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The evolution of strategy in bacterial warfare via the regulation of bacteriocins and antibiotics

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Oliveira, Nuno M 
Li, Aming 
Fletcher, Alexander G  ORCID logo


Bacteria inhibit and kill one another with a diverse array of compounds, including bacteriocins and antibiotics. These attacks are highly regulated, but we lack a clear understanding of the evolutionary logic underlying this regulation. Here, we combine a detailed dynamic model of bacterial competition with evolutionary game theory to study the rules of bacterial warfare. We model a large range of possible combat strategies based upon the molecular biology of bacterial regulatory networks. Our model predicts that regulated strategies, which use quorum sensing or stress responses to regulate toxin production, will readily evolve as they outcompete constitutive toxin production. Amongst regulated strategies, we show that a particularly successful strategy is to upregulate toxin production in response to an incoming competitor’s toxin, which can be achieved via stress responses that detect cell damage (competition sensing). Mirroring classical game theory, our work suggests a fundamental advantage to reciprocation. However, in contrast to classical results, we argue that reciprocation in bacteria serves not to promote peaceful outcomes but to enable efficient and effective attacks.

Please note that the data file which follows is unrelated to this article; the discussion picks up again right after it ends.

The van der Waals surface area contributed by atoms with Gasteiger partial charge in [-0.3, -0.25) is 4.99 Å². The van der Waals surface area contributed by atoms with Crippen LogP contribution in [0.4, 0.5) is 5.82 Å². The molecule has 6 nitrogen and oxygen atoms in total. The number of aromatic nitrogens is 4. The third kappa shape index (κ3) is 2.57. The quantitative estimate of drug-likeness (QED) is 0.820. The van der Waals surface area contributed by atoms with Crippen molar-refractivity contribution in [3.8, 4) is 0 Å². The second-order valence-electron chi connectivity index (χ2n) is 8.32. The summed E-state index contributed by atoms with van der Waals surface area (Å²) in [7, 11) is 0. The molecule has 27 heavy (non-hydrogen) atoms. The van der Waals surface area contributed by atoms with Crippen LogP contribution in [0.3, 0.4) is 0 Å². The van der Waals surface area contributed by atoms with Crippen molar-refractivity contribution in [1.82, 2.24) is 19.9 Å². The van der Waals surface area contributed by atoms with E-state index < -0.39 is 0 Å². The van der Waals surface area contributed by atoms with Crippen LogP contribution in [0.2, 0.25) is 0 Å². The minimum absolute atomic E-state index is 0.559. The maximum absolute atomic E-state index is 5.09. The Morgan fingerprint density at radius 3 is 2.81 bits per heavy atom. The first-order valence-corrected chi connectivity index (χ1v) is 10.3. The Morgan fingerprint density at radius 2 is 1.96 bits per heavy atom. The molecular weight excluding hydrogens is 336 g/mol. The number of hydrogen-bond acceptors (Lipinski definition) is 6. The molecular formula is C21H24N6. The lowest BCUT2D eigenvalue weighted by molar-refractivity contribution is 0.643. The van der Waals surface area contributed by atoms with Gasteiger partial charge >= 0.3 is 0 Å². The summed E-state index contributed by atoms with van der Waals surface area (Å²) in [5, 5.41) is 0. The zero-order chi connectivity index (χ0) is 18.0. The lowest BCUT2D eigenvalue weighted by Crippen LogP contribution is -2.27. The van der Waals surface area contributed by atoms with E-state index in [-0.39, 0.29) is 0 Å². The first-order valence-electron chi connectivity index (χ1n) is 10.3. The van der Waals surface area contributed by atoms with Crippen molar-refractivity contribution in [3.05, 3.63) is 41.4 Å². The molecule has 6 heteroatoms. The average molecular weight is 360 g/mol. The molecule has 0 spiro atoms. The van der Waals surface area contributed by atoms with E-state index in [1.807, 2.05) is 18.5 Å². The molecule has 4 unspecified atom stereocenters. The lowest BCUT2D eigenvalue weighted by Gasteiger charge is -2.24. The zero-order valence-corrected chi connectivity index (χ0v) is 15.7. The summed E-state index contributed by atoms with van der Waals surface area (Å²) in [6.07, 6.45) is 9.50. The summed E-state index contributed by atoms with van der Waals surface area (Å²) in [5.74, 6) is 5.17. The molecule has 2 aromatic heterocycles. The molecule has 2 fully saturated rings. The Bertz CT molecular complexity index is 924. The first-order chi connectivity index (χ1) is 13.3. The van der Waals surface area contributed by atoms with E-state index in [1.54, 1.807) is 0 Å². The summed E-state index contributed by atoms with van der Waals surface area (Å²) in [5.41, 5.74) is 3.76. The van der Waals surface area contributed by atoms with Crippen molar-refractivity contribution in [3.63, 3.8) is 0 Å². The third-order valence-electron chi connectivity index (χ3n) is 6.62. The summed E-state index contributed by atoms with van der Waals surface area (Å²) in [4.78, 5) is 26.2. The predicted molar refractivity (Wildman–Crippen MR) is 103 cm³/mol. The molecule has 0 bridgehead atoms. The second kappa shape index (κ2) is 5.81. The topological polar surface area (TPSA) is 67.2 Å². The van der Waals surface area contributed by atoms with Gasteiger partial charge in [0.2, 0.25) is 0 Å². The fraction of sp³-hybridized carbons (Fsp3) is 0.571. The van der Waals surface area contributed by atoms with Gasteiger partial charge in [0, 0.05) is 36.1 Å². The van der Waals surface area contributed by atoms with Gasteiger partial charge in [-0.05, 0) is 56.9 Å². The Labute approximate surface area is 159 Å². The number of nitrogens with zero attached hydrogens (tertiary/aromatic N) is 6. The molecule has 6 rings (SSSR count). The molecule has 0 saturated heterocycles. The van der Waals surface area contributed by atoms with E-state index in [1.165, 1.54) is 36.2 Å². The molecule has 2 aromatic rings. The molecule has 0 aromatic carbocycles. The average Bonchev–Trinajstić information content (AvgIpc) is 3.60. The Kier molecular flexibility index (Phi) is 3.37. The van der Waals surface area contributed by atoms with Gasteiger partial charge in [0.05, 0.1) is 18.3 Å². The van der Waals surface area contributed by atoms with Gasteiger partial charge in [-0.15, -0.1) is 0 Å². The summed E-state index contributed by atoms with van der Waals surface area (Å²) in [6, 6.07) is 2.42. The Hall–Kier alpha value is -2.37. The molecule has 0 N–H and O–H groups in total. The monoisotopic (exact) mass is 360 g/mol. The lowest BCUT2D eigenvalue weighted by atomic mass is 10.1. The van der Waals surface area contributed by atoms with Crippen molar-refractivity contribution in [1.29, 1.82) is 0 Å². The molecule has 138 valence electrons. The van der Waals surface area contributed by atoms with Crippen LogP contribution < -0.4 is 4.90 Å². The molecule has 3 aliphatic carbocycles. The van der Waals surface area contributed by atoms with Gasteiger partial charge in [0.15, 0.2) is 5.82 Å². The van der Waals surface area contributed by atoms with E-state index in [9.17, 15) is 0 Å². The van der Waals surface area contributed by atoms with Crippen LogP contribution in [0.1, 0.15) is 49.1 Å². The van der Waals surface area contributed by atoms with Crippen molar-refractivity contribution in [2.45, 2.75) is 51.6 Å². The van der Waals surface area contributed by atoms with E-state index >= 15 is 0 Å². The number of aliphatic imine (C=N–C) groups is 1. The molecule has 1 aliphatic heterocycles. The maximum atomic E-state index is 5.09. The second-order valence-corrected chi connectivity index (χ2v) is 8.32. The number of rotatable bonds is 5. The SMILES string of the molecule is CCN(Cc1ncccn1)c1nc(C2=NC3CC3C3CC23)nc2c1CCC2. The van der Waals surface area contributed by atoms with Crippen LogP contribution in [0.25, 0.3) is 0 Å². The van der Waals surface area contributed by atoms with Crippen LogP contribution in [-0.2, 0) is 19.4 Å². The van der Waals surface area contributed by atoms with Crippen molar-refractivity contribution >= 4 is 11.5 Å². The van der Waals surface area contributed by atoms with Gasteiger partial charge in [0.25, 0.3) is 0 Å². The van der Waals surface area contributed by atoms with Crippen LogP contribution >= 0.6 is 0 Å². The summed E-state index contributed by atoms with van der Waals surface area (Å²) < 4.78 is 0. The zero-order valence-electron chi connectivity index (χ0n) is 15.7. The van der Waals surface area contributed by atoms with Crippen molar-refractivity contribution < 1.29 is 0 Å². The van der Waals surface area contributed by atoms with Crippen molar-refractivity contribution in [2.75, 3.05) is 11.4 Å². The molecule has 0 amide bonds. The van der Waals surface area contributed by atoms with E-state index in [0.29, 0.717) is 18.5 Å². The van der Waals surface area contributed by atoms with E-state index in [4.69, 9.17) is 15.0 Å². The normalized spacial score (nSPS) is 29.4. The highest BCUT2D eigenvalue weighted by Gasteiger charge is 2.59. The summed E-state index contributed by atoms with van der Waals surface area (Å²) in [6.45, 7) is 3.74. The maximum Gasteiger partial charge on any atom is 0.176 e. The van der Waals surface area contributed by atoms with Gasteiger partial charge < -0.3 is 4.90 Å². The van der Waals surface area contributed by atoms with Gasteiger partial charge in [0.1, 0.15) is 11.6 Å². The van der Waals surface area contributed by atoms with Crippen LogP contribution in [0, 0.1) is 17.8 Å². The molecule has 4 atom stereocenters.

Research Article, Ecology, Evolutionary Biology, bacterial competition, antibiotics, toxin regulation, game theory, eco-evolutionary model, quorum sensing, competition sensing, None

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eLife Sciences Publications, Ltd
EPSRC (EP/G50029/1)
European Research Council (787932)
Wellcome Trust (209397/Z/17/Z)
Wellcome Trust (Interdisciplinary Fellowship)
Biotechnology and Biological Sciences Research Council (BB/T009098/1)
PKU-Baidu (2020BD017)
College of Engineering, Peking University (Start-up funding)